The U.S. Women’s National Team will take on long-time rival China PR on June 7, Presented by Cutter Insect Repellent, in Sandy, Utah, and again on June 12 in Cleveland, Ohio. Here are Five Things to Know about China PR.
China Women’s National Team Roster by Position:
GOALKEEPERS (3): 12-Peng Shimeng (Jiangsu FC), 24-Yang Yan (Henan FC), 31-Zhou Li (Shandong FC)
DEFENDERS (8): 2-Liu Shanshan (Beijing FC), 4-Li Danyang (Dalian FC), 5-Wu Haiyan (Wuhan FC), 6-Lin Yuping (Wuhan FC), 8-Ma Jun (Jiangsu FC), 26-Wang Yan (Dalian FC), 27-Yao Wei (Wuhan FC), 29-Li Tingting (Shandong FC)
MIDFIELDERS (6): 13-Lyu Yueyun (Wuhan FC), 14-Xu Yanlu (Jiangsu FC), 16-Yan Jinjin (Shanghai FC), 19-Tan Ruyin (Guangdong FC), 20-Zhang Rui (Changchun FC), 23-Ren Guixin (Changchun FC)
FORWARDS (9): 7-Wang Shuang (Wuhan FC), 9-Tang Jiali (Jiangsu FC), 10-Li Ying (Shandong FC), 11-Wang Shanshan (Dalian FC), 18-Han Peng (Changchun FC), 21-Xiao Yuyi (Shanghai FC), 25-Lou Jiahui (Henan FC), 28-Miao Siwen (Shanghai FC), 30-Yang Li (Jiangsu FC)
A RICH HISTORY
China has been the second-most frequent opponent in U.S. history. The U.S. has played China 56 times, behind only Canada (58). Since 1991 – a span of 27 years – the U.S. and China have failed to play a match in a calendar year only seven times, but two of those were 2016 and 2017. China’s nine all-time wins against the USA are the most of any team besides Norway (19).
The USA has only allowed China to score more than two goals once. The game was a 3-3 tie in Gavle, Sweden, during the 1995 Women’s World Cup. The USA has scored two or more goals in 30 of their 56 meetings with China.
USA vs. CHINA PR: LAST TIME OUT
The most recent meetings came in December of 2015 in what were the final two games on the post-World Cup Victory Tour. The previous meeting before those December 2015 friendlies was the 1-0 victory in the quarterfinal of the 2015 Women’s World Cup. That was the fourth meeting between the USA and China in a World Cup.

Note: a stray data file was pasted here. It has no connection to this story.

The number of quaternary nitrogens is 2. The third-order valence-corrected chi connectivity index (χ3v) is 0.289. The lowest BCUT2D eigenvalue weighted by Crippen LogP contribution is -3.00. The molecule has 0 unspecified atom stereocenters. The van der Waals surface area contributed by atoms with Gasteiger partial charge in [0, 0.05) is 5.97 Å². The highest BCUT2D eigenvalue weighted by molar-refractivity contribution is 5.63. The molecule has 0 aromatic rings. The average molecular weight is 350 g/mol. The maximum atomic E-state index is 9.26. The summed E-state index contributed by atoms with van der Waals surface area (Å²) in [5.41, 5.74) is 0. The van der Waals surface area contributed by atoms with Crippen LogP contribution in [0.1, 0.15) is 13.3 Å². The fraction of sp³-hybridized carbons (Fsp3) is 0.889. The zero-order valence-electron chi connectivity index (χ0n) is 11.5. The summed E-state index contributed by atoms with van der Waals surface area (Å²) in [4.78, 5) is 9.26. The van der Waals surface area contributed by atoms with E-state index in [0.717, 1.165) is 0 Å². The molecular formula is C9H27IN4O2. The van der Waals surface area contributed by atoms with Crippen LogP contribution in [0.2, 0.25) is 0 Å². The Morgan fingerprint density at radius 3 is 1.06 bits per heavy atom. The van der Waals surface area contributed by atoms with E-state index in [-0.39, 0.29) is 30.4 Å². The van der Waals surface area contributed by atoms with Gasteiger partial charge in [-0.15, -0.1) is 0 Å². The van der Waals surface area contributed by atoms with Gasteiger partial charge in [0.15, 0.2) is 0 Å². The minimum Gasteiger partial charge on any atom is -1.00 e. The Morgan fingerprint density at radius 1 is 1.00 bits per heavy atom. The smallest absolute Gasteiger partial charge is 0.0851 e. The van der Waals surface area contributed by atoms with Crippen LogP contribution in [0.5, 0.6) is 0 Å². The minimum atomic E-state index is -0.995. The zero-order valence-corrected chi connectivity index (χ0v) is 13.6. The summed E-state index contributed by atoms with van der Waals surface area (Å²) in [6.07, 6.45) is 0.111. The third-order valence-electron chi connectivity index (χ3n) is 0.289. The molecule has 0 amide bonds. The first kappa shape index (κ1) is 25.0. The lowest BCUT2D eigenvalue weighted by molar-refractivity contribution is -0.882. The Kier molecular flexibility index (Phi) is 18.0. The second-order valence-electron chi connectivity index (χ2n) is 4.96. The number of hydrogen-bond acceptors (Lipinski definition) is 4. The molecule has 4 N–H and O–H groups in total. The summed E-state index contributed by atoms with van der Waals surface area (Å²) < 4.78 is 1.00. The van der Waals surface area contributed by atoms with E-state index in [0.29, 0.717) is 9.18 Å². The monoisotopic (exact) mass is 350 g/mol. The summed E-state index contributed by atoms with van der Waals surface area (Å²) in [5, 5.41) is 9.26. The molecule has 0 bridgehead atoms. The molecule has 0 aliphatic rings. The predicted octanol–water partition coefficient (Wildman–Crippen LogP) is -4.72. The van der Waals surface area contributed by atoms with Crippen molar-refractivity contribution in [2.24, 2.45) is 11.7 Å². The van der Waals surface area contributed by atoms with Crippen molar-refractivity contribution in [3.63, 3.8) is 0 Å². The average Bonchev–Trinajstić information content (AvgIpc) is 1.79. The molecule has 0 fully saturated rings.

The last World Cup match between the USA and China before the quarterfinal meeting in 2015 was at the 1999 Women’s World Cup Final in Pasadena, California, which culminated with the USA winning its second World Cup following the shootout and Brandi Chastain’s famous penalty to give the USA a 5-4 edge.
TICKETS BOOKED FOR FRANCE
Alongside Japan, Australia, South Korea and Thailand, China PR has qualified for the 2019 FIFA Women’s World Cup out of the Asian Football Confederation.
China qualified by winning its group at the 2018 AFC Asian Women’s Cup. In the semifinal, China lost to Japan, 3-1, but defeated Thailand, 3-1, in the Third-Place match. Li Ying scored China’s lone goal against Japan in the semifinal via a 90th minute penalty kick. Against Thailand, China scored its three goals in an 11-minute span early in the second half, getting goals from Li Ying, Wang Shanshan and Song Duan.
Li Ying scored seven goals in five games at World Cup qualifying to lead the tournament. China won all three of its group play matches to top Group A and clinch the automatic berth to France that came with that. China opened with a 4-0 win against Thailand on goals from Song Duan (2), Wang Shuan and Li Ying, all in the first half. China then beat the Philippines 3-0 on goals from Li Ying (2) and Ma Jun, and finished with an 8-1 thrashing of host Jordan on hat trick from Wang Shuang, an own goal, one score from Song Duan, two from Li Ying and one from Tang Jiali.
NEW MAN ON THE BENCH
China has gone through two head coaches since the last meeting with the USA. Frenchmen Bruno Bini, who had excellent success for many years with his home country from 2007-2013, leading the team to fourth places finishes at the 2011 Women’s World Cup and 2012 Olympics, was hired in September of 2015 to replace Hao Wei, who led China to a quarterfinal berth in the 2015 Women’s World Cup in Canada.
Bini, who was in charge during the two meetings vs. the USA in December of 2015, was replaced by Icelandic head coach Sigurdur Ragnar Eyjolfsson in November of 2017.
On May 23, 2018, Eyjolfsson, who qualified China for the upcoming Women’s World Cup, was replaced by 54-year-old Jia Xiuquan, who earned 55 caps for China.
Jia played professionally in Serbia, Malaysia and Japan and has overseen various age-grade National Teams, as well as Henan Jianye and Shanghai Shenhua in the Chinese Super League, but he has never previously worked in the women’s game.
WHAT’S IN A NAME
In soccer, a team nickname can be as recognizable as a jersey or the crest a player wears. Mexico is “El Tri,” while Argentina is known as “La Albiceleste.” England’s Women’s Team is better known as the “Lionesses,” and France is “Les Bleus.”
However, the China Women’s National Team owns one of the best team nicknames in the world. Known as the “Steel Roses,” the name reflects a combination of beauty with power; strength with femininity, and it is a perfect reflection of the powerful women taking the field to represent their nation.